NOTHING TO HIDE
The coming war on financial privacy.
In this issue:
NOTHING TO HIDE
Where to mine your Bitcoin
BlackRock’s journey of discovery
NOTHING TO HIDE
The nature of how both Bitcoin and Ethereum work is transparent: anyone with access to the blockchain can know the current state and entire history of everyone who is using the network. There is no privacy built into the protocols, instead everyone knows everything by default.1 If you are a user who wants to transact privately (a business seeking to preserve trade secrets, for example, or a consumer who worries about advertiser surveillance) there are a handful of options.
Transacting over a layer-2 channel like the Lightning Network on Bitcoin can introduce a certain amount of privacy (though it isn’t perfect). Another option is to blend in with the people who are using crypto exchanges by depositing your payment into the exchange from one account and withdrawing it to another. In some ways this approach offers perfect privacy (from blockchain analysis) and in some ways it offers no privacy at all (from the exchange). This way only works if you trust the exchanges with both your money and your privacy. Whether that makes sense depends in part on who you are seeking privacy from.
The purest option in some sense is a mixer — a cryptographic service that allows users to trustlessly commingle their funds and withdraw them in a way that makes it difficult to know which deposits relate to which withdrawals. This is basically the same game as blending in with customers of the crypto-exchange except without the exchange. That means there is no loss of privacy and no requirement of trust! But it also means that there is no 'organic' traffic to blend in with. Everyone using a mixer is either actively seeking privacy for themselves or selling it as a service to others.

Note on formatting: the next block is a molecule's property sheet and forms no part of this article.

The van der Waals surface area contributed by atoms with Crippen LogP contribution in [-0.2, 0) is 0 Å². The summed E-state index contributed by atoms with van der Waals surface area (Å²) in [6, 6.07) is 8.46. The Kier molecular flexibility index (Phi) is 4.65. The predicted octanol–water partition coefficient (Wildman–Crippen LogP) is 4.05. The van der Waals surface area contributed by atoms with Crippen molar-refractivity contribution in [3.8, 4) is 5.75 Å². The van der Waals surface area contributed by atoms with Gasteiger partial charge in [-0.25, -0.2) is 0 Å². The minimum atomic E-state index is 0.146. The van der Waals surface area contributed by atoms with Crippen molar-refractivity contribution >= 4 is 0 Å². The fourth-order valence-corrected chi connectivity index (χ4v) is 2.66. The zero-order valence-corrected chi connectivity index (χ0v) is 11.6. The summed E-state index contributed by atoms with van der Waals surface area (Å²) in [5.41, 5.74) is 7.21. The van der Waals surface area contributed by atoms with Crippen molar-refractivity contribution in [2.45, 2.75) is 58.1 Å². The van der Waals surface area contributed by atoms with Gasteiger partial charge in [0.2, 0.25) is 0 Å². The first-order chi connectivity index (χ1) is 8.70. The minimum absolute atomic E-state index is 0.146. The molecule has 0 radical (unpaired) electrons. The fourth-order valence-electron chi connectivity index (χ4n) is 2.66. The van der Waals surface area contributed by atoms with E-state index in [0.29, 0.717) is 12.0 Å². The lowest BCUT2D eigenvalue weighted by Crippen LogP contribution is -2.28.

Perhaps the most famous mixer of the current era is Tornado.Cash, an Ethereum based smart contract that allowed users to mix a variety of tokens, including ETH, USDC and USDT. Tornado also allows users to deposit coins and earn a yield in exchange for increasing the anonymity set for other users. Anyone who is seeking privacy on Ethereum can use Tornado — but it is most infamous for being used by hackers to launder stolen funds.
On Monday morning the Office of Foreign Assets Control (OFAC), part of the US Treasury department, announced that it had added Tornado Cash to the OFAC sanctioned list because it was used by North Korean hacking group Lazarus to launder stolen funds from the Axie Infinity hack back in April. In the hours since the announcement both the tornado.cash website and github were taken down.
This is not the first time that OFAC has sanctioned a mixer (they sanctioned Bitcoin mixer Blender.io for the same reasons back in May) but this is a striking new precedent because Blender.io was a company (i.e. a group of people) charged with a crime and Tornado Cash is a smart contract (i.e. a tool) that OFAC is saying should be inherently illegal. OFAC is effectively arguing that it is illegal to do anything they can’t distinguish from doing business with North Korea. They are removing the presumption of innocence for users of Tornado Cash.
Privacy is not and should never be considered a crime. (Disclaimer: for a time I was the Product Lead for the Chrome Privacy team, and it certainly shaped my views on privacy and technology). There is nothing suspicious or criminal at all about not wanting details of your financial life to be public for anyone to see. It is no different from turning off default public payments in Venmo. Tornado Cash is a form of speech and a tool of privacy not a criminal enterprise. Sanctioning it is probably unconstitutional.
Circle has already frozen the USDC (~$75k worth) stored at the blacklisted addresses, effectively seizing it from Tornado users in a kind of digital asset forfeiture. One assumes that USDT, wBTC and DAI (which is heavily backed by USDC) will follow suit as well. ETH can still be withdrawn from the Tornado contract but will now presumably taint any downstream addresses that interact with those funds. Tornado Cash actually supported the ability to selectively disclose your funding origins, so you could prove to anyone you needed to that your mixed funds weren’t illicit — but since OFAC sanctioned the entire tool it no longer matters where your deposit came from. Funds are 'tainted' just by having interacted with the Tornado Cash contract.